The Mexican peso has lost about ¼ of its value over the last month against its major peers, recently breaking record lows.
The peso has led losses driven by the coronavirus within the EM space, and its dominant trading volume in Latam has made it particularly sensitive to recent market turmoil in the area. Under current stress levels of global uncertainty and market volatility, the sharp depreciation in MXN has come on the back of a massive unwinding of carry trade flows into the peso, even though the pandemic has not particularly hit Mexico yet.
Since the outbreak of the coronavirus in China on mid-January, the performance of the Mexican peso as a carry currency has been the worst in the EM space, mirroring gains of over a year.
Chart 1. MXN long carry trades bottomed the ranking of EM trades against EUR and USD since the coronavirus outbreak to date.
The clouded uncertainty in the global outlook adds on top of already bleak domestic prospects, in a context where policy choices are tighter than ever. From ample spare room to loosen monetary policy before, at least 200bp to reach the projected neutral rate of interest and extra 500bp until the zero lower bound, Banxico now faces opposition to follow suit with the Fed’ss stimulus and its previous easing trend.
The reason behind this is that the strong currency depreciation poses significant pass-through effects on domestic inflation. According to Banxico´s estimates, in high depreciation regimes, the marginal pass-through on inflation per each percentage point of currency depreciation is around 0.11% and 0.24% after 1 and 2 years respectively.
The significant depreciation of the peso therefore translates into upside pressures on inflation of around 3% and 6% for the next 12 and 24 months respectively, which basically doubles and triples Banxico’s inflation target. These risks set the tone for Banxico’s next policy announcement on March 26th and forward guidance, which is now biased towards keeping the policy rates unchanged. Markets have also drastically reversed their policy implied expectations, with no rate cuts priced in over the next year, from nearly a full percentage point discounted previously.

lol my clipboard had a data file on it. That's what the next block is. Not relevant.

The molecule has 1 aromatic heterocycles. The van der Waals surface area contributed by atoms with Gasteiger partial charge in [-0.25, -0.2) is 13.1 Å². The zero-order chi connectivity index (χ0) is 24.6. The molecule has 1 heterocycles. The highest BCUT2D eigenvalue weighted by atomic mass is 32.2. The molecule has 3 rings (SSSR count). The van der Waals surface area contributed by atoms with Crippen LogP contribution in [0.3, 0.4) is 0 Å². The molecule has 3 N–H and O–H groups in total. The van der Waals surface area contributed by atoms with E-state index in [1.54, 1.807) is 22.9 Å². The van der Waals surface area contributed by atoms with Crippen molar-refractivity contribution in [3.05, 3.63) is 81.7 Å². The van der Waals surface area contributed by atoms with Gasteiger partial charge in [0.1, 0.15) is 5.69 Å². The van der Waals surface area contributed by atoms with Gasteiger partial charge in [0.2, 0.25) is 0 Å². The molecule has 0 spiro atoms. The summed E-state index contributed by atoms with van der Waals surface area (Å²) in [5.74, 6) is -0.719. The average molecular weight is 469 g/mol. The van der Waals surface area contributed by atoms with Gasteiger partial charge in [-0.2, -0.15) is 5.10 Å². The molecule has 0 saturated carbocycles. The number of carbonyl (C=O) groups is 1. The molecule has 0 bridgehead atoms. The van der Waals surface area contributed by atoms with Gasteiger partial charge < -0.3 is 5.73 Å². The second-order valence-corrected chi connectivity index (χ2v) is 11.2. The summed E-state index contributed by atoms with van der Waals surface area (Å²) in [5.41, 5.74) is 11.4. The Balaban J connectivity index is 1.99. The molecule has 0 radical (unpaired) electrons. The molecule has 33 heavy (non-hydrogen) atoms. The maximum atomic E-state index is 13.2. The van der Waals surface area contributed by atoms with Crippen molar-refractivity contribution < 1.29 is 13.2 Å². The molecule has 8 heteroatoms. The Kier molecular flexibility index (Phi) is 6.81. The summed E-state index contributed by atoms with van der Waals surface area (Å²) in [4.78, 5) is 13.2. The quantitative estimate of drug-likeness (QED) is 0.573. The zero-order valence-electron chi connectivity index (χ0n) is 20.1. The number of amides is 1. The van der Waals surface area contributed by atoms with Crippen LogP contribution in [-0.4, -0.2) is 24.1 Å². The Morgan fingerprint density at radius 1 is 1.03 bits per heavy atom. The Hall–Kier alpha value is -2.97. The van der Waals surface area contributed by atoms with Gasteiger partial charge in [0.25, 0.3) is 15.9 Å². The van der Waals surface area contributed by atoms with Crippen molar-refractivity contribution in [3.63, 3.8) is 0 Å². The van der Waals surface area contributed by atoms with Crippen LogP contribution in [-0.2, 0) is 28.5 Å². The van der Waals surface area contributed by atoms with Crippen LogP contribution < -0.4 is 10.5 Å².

Chart 2. Markets are no longer pricing in any rate cut by Banxico.
The resulting tighter financial conditions from a wider interest spread with respect to the USD, adds to the downside risks faced both by the Mexican economy and its currency. Increasing risks in the debt dynamics of both sovereign and state-owned oil company Pemex are another major downside risks for MXN.
As a large size of their holdings’ portfolio is denominated in foreign currency, the sharp depreciation of MXN against its main partners multiplies the bulk of the interest payments faced by the issuer. This, in turn, raises the risks for a potential downgrade of both Pemex and country credit rankings, increasing the risk premium in Mexican growth prospects after rating agencies recently downgraded both Pemex’s and the sovereign credit rating.
There are mild hopes against further sharp drops of MXN, however…
The Mexican Exchange Commission, comprised by both Banxico and the Ministry of Finance, engaged on easing some of the currency pressure via direct interventions in FX markets. Last week, they ran auctions of exchange hedges by 2 billion USD and they are likely to keep rolling them if currency pressures build further.
Recent measures implemented by the Fed aimed at easing USD liquidity conditions could also contain the size of MXN depreciation. However, the balance of these risks is pinned on future coronavirus developments and further potential risk-off demand for dollars.
At the moment, MXN price action is markedly biased to the downside, even when the currency has already reached its record lowest in history against both USD and EUR.
Chart 3. 12% of Mexican sovereign debt is denominated in USD or EUR.
Chart 4. 82% of Pemex´s debt is denominated in USD or EUR.
Author: Olivia Alvarez Mendez, Market Analyst at Monex Canada.